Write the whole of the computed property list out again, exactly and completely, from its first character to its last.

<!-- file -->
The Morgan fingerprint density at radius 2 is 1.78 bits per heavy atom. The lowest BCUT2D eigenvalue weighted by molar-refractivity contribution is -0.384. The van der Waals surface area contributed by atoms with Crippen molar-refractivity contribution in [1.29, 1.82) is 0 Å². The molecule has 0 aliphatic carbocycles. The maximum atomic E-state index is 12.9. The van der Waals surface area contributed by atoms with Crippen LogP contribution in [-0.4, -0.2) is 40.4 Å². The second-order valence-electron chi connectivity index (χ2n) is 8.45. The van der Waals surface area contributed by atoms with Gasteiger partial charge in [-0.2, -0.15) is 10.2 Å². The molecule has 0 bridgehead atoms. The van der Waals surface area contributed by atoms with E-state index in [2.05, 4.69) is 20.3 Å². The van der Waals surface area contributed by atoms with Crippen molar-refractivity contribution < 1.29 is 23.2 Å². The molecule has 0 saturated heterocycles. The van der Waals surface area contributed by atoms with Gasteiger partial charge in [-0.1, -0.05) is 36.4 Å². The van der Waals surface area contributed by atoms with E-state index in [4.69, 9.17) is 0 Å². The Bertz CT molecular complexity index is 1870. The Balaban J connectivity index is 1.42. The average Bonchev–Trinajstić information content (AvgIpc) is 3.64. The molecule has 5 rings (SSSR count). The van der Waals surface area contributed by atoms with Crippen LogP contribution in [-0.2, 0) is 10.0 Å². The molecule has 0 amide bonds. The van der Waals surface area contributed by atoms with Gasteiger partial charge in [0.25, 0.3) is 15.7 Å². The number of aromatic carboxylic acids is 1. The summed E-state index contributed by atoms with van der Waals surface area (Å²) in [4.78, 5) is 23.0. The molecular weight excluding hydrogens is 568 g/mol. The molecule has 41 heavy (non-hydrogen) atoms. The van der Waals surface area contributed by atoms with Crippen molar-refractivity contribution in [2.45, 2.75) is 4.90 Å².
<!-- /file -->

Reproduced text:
The Morgan fingerprint density at radius 2 is 1.78 bits per heavy atom. The lowest BCUT2D eigenvalue weighted by molar-refractivity contribution is -0.384. The van der Waals surface area contributed by atoms with Crippen molar-refractivity contribution in [1.29, 1.82) is 0 Å². The molecule has 0 aliphatic carbocycles. The maximum atomic E-state index is 12.9. The van der Waals surface area contributed by atoms with Crippen LogP contribution in [-0.4, -0.2) is 40.4 Å². The second-order valence-electron chi connectivity index (χ2n) is 8.45. The van der Waals surface area contributed by atoms with Gasteiger partial charge in [-0.2, -0.15) is 10.2 Å². The molecule has 0 bridgehead atoms. The van der Waals surface area contributed by atoms with E-state index in [2.05, 4.69) is 20.3 Å². The van der Waals surface area contributed by atoms with Crippen molar-refractivity contribution < 1.29 is 23.2 Å². The molecule has 0 saturated heterocycles. The van der Waals surface area contributed by atoms with Gasteiger partial charge in [-0.1, -0.05) is 36.4 Å². The van der Waals surface area contributed by atoms with E-state index in [4.69, 9.17) is 0 Å². The Bertz CT molecular complexity index is 1870. The Balaban J connectivity index is 1.42. The average Bonchev–Trinajstić information content (AvgIpc) is 3.64. The molecule has 5 rings (SSSR count). The van der Waals surface area contributed by atoms with Crippen LogP contribution in [-0.2, 0) is 10.0 Å². The molecule has 0 amide bonds. The van der Waals surface area contributed by atoms with Gasteiger partial charge in [0.25, 0.3) is 15.7 Å². The number of aromatic carboxylic acids is 1. The summed E-state index contributed by atoms with van der Waals surface area (Å²) in [4.78, 5) is 23.0. The molecular weight excluding hydrogens is 568 g/mol. The molecule has 41 heavy (non-hydrogen) atoms. The van der Waals surface area contributed by atoms with Crippen molar-refractivity contribution in [2.45, 2.75) is 4.90 Å².